By DAVID KRAVETS, Associated Press Writer
Federal agents continue to eavesdrop on Americans' electronic
communications without warrants a year after President Bush confirmed
the practice, and experts say a new Congress' efforts to limit the
program could trigger a constitutional showdown.
High-ranking Democrats set to take control of both chambers are
mulling ways to curb the program Bush secretly authorized a month
after the Sept. 11 attacks. The White House argues the Constitution
gives the president wartime powers to eavesdrop that he wouldn't have
during times of peace.
"As a practical matter, the president can do whatever he wants as long
as he has the capacity and executive branch officials to do it," said
Carl Tobias, a legal scholar at the University of Richmond in
Lawmakers could impeach or withhold funding, or quash judicial
nominations, among other measures.
The president, however, can veto legislation, including a law
demanding the National Security Agency obtain warrants before
monitoring communications. Such a veto would force Congress to muster
a two-thirds vote to override.
"He could take the position he doesn't have to comply with whatever a
new Congress says," said Vikram Amar, a law professor at the
University of California, Hastings, and a former Supreme Court clerk.
Douglas Kmiec, a former Justice Department official under former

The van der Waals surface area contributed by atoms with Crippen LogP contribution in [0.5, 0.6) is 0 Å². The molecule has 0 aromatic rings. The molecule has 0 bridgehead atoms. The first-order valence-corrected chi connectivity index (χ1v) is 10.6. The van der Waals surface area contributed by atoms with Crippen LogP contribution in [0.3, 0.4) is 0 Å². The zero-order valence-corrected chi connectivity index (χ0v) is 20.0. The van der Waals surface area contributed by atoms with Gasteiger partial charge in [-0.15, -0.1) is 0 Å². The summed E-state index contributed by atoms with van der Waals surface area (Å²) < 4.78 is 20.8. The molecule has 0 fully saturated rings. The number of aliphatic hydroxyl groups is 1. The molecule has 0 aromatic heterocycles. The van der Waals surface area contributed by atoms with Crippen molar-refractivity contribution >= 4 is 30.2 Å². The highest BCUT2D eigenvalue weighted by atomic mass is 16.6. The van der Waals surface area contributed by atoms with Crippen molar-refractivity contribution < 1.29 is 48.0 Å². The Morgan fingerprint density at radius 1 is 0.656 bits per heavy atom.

presidents Reagan and George H.W. Bush, speculated the younger Bush
would assert executive authority to continue eavesdropping in the face
of new legislation -- perhaps leaving the Supreme Court as the final
"He has as much a constitutional obligation to assert himself, just as
much as Congress does," Kmiec said. "We do need an arbitrator, an
interpreter. That's what the courts, the third branch of government,
was intended to be."
On Dec. 17, 2005, Bush publicly acknowledged for the first time he had
authorized the NSA to monitor, without approval from a judge, phone
calls and e-mails that come into or originate in the U.S. and involve
people the government suspects of having terrorist links.
Bush said he had no intention of halting what he called a "vital tool"
in the war on terror.
When the Republican-controlled Congress adjourned last week, it left
the spying program unchecked.
The next move falls to the Democrats who take control in January and
are considering a proposal to demands Bush get warrants and others
lengthening the time between surveillance and when a warrant must be
A spokesman for Sen. Harry Reid (news, bio, voting record), the
incoming Senate majority leader from Nevada, said the eavesdropping
issue "is something he expects to tackle early next year."
"He doesn't believe in giving the president a blank check to listen to
the phone conversations of millions of Americans," spokesman Jim
Jennifer Crider, a spokeswoman for Nancy Pelosi, the San Francisco
Democrat who will become House speaker, said eavesdropping legislation
was under consideration and hearings on the topic were likely early
Decisions are pending in dozens of lawsuits challenging the program.
The Cincinnati-based 6th U.S. Circuit Court of Appeals, the highest
court squarely confronted with the issue so far, is to hear the
American Civil Liberties Union's challenge Jan. 31. One stop short of
the Supreme Court, the appeals court will review a Detroit judge's
ruling that the program was unconstitutional.
The case is American Civil Liberties Union v. National Security
Copyright 2006 The Associated Press.
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